3- cornered fight is a scorched earth policy that will backfire

Ng E-Jay

In his hotly debated article “Low Thia Khiang’s job is to lead the Workers’ Party” (20 Mar), Alex Au argues that the Worker’s Party (WP) is justified in challenging the National Solidarity Party (NSP) to a 3 cornered fight at Moulmein-Kallang GRC.

Alex’s opinion is that if WP’s long term goal is to become the leading opposition party in Parliament, then it must take steps to ensure that its own members have the best chances of entering Parliament, even if it means taking steps to dilute the chances of another opposition party.

Alex also argues that in the “realistically pessimistic” scenario that no opposition party manages to score an outright victory in a GRC, WP would need to be “ruthless” in ensuring that that its candidates are the “best losers” in the contested constituencies, so that they would be the ones filling up the NCMP positions. Being ruthless can include sending in “spoiler candidates” to engage in 3-cornered fights with another opposition party, and in so doing, dilute the other party’s share of votes and prevent its candidates from becoming NCMPs.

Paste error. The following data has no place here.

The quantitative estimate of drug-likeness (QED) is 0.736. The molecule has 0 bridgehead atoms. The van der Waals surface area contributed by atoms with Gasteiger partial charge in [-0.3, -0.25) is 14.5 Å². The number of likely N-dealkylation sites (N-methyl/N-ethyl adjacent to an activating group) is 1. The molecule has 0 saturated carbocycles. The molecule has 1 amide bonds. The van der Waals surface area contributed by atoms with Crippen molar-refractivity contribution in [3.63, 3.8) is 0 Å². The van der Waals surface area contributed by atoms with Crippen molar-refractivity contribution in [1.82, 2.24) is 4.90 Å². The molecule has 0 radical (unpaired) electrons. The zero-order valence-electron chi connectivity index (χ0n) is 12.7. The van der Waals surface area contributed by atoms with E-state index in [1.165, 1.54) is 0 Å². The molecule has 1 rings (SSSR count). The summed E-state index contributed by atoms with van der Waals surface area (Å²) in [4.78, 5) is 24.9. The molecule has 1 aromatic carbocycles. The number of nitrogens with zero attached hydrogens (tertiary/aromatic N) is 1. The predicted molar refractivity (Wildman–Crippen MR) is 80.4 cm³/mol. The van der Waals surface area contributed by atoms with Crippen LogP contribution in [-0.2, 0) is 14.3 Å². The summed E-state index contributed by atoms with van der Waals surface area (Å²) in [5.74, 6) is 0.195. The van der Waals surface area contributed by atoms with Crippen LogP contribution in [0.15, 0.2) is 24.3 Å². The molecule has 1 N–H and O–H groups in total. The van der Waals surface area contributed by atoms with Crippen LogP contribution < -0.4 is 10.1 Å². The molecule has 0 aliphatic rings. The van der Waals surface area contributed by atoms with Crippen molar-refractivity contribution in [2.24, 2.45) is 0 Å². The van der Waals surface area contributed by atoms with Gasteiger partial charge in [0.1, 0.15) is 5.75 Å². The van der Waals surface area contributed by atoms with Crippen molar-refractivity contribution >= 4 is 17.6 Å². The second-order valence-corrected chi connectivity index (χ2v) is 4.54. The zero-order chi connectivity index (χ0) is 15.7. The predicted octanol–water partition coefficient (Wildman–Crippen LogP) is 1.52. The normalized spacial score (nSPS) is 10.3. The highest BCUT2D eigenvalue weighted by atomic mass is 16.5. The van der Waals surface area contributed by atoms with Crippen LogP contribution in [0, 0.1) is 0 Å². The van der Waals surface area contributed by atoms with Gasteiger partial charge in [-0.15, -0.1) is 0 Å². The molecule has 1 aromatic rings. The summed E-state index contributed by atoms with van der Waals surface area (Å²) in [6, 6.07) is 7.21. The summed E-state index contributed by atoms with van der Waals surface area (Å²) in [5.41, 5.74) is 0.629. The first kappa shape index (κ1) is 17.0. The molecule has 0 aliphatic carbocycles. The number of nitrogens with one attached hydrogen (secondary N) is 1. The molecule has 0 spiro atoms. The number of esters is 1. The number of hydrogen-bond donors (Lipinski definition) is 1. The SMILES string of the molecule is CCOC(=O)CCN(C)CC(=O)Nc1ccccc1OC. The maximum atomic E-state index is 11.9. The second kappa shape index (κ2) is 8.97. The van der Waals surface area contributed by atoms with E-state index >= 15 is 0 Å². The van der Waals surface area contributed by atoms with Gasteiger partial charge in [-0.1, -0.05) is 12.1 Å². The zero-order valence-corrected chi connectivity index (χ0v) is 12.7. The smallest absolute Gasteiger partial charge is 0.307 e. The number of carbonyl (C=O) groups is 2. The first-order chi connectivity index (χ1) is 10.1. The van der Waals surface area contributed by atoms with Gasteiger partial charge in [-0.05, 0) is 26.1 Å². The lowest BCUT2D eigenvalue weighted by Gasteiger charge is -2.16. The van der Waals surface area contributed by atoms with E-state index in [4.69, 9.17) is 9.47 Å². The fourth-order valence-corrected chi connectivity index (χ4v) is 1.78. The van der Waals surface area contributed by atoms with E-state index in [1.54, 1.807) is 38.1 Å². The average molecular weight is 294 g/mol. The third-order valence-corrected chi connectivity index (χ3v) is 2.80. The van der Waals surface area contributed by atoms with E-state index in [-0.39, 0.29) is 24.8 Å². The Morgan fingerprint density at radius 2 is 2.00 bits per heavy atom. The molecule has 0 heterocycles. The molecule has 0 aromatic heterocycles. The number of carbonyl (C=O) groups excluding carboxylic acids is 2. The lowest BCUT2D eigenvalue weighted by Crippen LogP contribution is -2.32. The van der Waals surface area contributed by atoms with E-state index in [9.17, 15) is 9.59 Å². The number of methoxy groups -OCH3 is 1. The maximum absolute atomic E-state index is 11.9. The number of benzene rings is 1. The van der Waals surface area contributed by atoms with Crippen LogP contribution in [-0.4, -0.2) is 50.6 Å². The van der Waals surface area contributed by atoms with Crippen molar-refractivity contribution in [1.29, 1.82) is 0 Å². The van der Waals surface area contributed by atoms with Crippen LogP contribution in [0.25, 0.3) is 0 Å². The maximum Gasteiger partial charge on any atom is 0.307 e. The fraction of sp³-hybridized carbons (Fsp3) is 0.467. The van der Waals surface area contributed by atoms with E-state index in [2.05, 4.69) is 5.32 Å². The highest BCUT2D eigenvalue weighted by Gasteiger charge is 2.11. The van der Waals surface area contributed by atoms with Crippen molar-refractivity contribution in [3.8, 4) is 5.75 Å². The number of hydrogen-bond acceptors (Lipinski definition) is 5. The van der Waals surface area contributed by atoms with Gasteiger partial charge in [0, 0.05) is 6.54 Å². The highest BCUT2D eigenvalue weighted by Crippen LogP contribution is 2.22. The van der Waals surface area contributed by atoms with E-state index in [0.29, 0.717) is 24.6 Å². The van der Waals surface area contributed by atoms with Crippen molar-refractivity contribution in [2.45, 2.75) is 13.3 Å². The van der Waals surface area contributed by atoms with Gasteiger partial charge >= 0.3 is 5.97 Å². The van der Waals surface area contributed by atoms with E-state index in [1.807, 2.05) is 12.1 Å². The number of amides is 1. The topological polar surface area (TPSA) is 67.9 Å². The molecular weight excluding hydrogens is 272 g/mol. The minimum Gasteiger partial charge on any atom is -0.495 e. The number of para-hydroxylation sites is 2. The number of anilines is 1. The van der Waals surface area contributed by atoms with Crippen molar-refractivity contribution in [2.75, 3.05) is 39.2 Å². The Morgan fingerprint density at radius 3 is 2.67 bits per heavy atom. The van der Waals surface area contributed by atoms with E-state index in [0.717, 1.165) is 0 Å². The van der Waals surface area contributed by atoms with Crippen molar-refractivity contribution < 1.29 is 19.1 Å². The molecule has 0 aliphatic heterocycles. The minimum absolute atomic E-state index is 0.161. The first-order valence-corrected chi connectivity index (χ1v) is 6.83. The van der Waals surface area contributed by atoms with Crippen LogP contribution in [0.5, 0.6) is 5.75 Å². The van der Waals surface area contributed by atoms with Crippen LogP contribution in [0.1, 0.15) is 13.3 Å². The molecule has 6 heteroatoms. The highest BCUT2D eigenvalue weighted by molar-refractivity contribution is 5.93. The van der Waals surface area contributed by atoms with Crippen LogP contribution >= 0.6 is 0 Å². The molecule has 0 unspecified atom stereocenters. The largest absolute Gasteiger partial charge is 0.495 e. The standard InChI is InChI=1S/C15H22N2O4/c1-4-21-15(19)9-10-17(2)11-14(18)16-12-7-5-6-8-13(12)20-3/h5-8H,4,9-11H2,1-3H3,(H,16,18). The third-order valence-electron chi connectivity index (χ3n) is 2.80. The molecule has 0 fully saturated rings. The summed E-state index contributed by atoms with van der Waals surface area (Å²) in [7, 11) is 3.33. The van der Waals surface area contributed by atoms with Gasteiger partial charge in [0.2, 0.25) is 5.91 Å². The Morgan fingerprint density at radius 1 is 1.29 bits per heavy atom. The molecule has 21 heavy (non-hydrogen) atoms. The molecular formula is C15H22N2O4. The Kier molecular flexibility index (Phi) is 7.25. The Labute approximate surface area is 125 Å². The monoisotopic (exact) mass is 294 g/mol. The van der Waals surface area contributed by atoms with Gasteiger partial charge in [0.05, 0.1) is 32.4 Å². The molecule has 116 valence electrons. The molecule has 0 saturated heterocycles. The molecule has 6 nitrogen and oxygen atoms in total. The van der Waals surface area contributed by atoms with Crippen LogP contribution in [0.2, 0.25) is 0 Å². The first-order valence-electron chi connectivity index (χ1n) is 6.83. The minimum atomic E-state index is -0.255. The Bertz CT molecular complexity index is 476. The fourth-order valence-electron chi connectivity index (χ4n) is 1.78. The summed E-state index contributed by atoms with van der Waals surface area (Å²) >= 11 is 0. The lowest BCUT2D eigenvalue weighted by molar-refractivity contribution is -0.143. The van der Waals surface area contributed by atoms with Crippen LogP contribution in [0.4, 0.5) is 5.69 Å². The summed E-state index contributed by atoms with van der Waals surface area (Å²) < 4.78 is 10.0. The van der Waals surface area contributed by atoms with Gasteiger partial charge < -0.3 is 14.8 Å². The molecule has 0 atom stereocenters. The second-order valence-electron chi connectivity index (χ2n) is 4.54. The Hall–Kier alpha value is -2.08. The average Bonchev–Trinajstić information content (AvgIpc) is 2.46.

It would then be up to the voters to decide which party to reward and which to punish.

Alex’s scotched earth policy on engaging in 3-cornered fights as a strategy of deciding which opposition party will eventually gain Parliamentary dominance would work if we were operating in a true democracy where elections are free and fair, where we have an independent press, and where diverse voices are allowed to articulate their views freely without any fear of persecution. This is not the case in Singapore. A recent blog post by film-maker Martyn See, “1994 – 2011: A Chronology of Authoritarian Rule in Singapore” (21 Mar), makes this clear.

Read the full article on TOC’s GE website.


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